The cost-of-living crisis has been dominating news and politics since last year, but as the instability in the global economy is set to continue, charities must find innovative ways to continue engaging with parliamentarians and the media.
At a recent talk hosted by Prospect Magazine and Vuelio, panelists discussed what MPs and the media need from charities on this issue, and how charities of all sizes can build a voice in the saturated space of campaigns. The discussion, led by political editor Alan Rusbridger, aimed to share thoughts on stakeholder campaigning best practice in a crisis and the best way to share data to drive solutions to the cost-of-living crisis.
MP and Shadow Minister for Arts & Civil Society Barbara Keeley started off by noting the scale issues competing with the cost-of-living crisis. She said MPs have limited capacity to campaign on different issues and suggested they are driven to act by their constituent’s experiences. She suggested charities focus on providing real experiences as opposed to using mass template emails to engage with MPs, noting this would be key in issues around the cost-of-living crisis.
Lara Stanley, Campaigns & Public Affairs Manager at Citizens Advice, said that the charity holds a huge amount of data on the cost-of-living crisis through its community support work. This data-led approach helped for work with the Government during the pandemic because it enabled the charity to also provide ideas for what targeted support was necessary. She emphasised that good engagement doesn’t just flag the problem but offers solutions as well.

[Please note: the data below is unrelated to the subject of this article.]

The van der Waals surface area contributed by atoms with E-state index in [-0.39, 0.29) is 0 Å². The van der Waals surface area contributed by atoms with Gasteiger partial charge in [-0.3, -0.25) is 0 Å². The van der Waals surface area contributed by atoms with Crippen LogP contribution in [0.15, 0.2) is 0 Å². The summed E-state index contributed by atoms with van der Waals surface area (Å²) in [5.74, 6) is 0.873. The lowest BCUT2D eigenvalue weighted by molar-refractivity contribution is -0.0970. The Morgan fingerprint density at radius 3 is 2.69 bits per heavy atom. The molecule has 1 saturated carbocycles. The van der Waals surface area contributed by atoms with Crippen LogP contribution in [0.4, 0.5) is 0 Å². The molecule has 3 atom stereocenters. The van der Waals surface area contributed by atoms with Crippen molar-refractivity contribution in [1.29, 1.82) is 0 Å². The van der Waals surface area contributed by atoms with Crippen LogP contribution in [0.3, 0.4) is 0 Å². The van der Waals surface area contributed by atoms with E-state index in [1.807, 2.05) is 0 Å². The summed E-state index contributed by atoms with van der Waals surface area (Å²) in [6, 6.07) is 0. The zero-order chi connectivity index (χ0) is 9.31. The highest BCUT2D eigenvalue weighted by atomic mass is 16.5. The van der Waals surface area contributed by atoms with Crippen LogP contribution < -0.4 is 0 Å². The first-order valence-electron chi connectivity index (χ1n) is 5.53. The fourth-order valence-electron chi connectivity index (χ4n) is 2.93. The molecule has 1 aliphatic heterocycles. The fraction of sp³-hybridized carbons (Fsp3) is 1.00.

In keeping with the narrative around the use of data, Nicole Sykes, Policy & Communications Director for Pro-Bono Economics, said data can be a good tool to engage with media and politicians. However, she noted 50% of Conservative MPs are concerned about the quality of charity data, although it doesn’t stop them using it.
Sykes went on to note the demands on charities during the cost-of-living crisis, stating 40% of charities in the latest Pro-Bono Economics survey have said they will struggle with demand due to rising costs. She also said that keeping wages up with inflation would amount in a £3bn loss for the sector. In relation to engaging with parliamentarians, she said charities can be influential by aiding MPs in helping their constituents. Stanley noted there is better collaboration between charity groups, which enable effectiveness in communicating specific issues. She said this should be particularly beneficial to smaller and more diverse charities.
Dr Matthew Sowemimo, Head of Public Affairs and Social Policy at the Salvation Army, specified that messaging is key when engaging parliamentarians and civil servants on specific issues. He stated that sharp messages can help cut through the noise on social media. Providing insight through data is key; Sowemimo gave the example of the Trussell Trust showing that the initial roll out of Universal Credit was causing an increase in food bank usage. He thought providing local stories was particularly helpful for MPs in marginal seats, and suggested charities compile useful baseline data on the cost-of-living crisis before the recession sets in.
The talk concluded with a question-and-answer session with the audience. Panellists reiterated that the scale of the crisis can be tackled by cross-departmental work and suggested focussing on what non-fiscal asks could enable support. Barbara Keeley agreed that charities should be cautious about asking Government to make spending commitments, whilst others suggested charities should also consider the role local Government and regulators can play on this specific issue.
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